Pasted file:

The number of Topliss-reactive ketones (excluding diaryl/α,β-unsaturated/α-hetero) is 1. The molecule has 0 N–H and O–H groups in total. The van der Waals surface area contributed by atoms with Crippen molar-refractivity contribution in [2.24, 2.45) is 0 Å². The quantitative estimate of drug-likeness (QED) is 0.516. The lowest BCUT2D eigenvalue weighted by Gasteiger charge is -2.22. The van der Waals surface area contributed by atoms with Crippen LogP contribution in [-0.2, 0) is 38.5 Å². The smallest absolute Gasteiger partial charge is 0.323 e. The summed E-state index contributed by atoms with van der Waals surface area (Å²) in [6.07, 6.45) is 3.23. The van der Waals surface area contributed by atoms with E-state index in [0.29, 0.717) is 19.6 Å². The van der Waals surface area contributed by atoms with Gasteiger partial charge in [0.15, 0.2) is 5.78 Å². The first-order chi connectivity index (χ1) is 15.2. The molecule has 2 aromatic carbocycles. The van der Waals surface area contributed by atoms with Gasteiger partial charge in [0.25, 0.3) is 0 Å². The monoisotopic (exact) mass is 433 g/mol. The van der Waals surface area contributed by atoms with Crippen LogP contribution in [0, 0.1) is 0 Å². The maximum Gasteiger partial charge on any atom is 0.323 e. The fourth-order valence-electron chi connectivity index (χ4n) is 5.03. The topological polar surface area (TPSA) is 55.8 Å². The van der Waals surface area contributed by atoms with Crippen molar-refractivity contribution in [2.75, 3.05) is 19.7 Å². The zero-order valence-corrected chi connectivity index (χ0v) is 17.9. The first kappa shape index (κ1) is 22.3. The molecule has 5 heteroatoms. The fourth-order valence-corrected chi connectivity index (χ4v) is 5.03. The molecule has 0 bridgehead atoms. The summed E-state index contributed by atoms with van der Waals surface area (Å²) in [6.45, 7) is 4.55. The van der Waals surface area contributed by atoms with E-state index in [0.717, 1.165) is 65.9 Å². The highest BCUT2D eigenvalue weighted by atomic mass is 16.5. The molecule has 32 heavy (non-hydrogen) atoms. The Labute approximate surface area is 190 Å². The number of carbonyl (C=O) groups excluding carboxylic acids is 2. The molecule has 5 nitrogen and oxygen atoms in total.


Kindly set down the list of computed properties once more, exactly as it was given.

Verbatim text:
The number of Topliss-reactive ketones (excluding diaryl/α,β-unsaturated/α-hetero) is 1. The molecule has 0 N–H and O–H groups in total. The van der Waals surface area contributed by atoms with Crippen molar-refractivity contribution in [2.24, 2.45) is 0 Å². The quantitative estimate of drug-likeness (QED) is 0.516. The lowest BCUT2D eigenvalue weighted by Gasteiger charge is -2.22. The van der Waals surface area contributed by atoms with Crippen LogP contribution in [-0.2, 0) is 38.5 Å². The smallest absolute Gasteiger partial charge is 0.323 e. The summed E-state index contributed by atoms with van der Waals surface area (Å²) in [6.07, 6.45) is 3.23. The van der Waals surface area contributed by atoms with E-state index in [0.29, 0.717) is 19.6 Å². The van der Waals surface area contributed by atoms with Gasteiger partial charge in [0.15, 0.2) is 5.78 Å². The first-order chi connectivity index (χ1) is 15.2. The molecule has 2 aromatic carbocycles. The van der Waals surface area contributed by atoms with Gasteiger partial charge in [0.25, 0.3) is 0 Å². The monoisotopic (exact) mass is 433 g/mol. The van der Waals surface area contributed by atoms with Crippen LogP contribution in [0, 0.1) is 0 Å². The maximum Gasteiger partial charge on any atom is 0.323 e. The fourth-order valence-electron chi connectivity index (χ4n) is 5.03. The topological polar surface area (TPSA) is 55.8 Å². The van der Waals surface area contributed by atoms with Crippen molar-refractivity contribution in [2.75, 3.05) is 19.7 Å². The zero-order valence-corrected chi connectivity index (χ0v) is 17.9. The first kappa shape index (κ1) is 22.3. The molecule has 5 heteroatoms. The fourth-order valence-corrected chi connectivity index (χ4v) is 5.03. The molecule has 0 bridgehead atoms. The summed E-state index contributed by atoms with van der Waals surface area (Å²) in [6.45, 7) is 4.55. The van der Waals surface area contributed by atoms with E-state index in [0.717, 1.165) is 65.9 Å². The highest BCUT2D eigenvalue weighted by atomic mass is 16.5. The molecule has 32 heavy (non-hydrogen) atoms. The Labute approximate surface area is 190 Å². The number of carbonyl (C=O) groups excluding carboxylic acids is 2. The molecule has 5 nitrogen and oxygen atoms in total.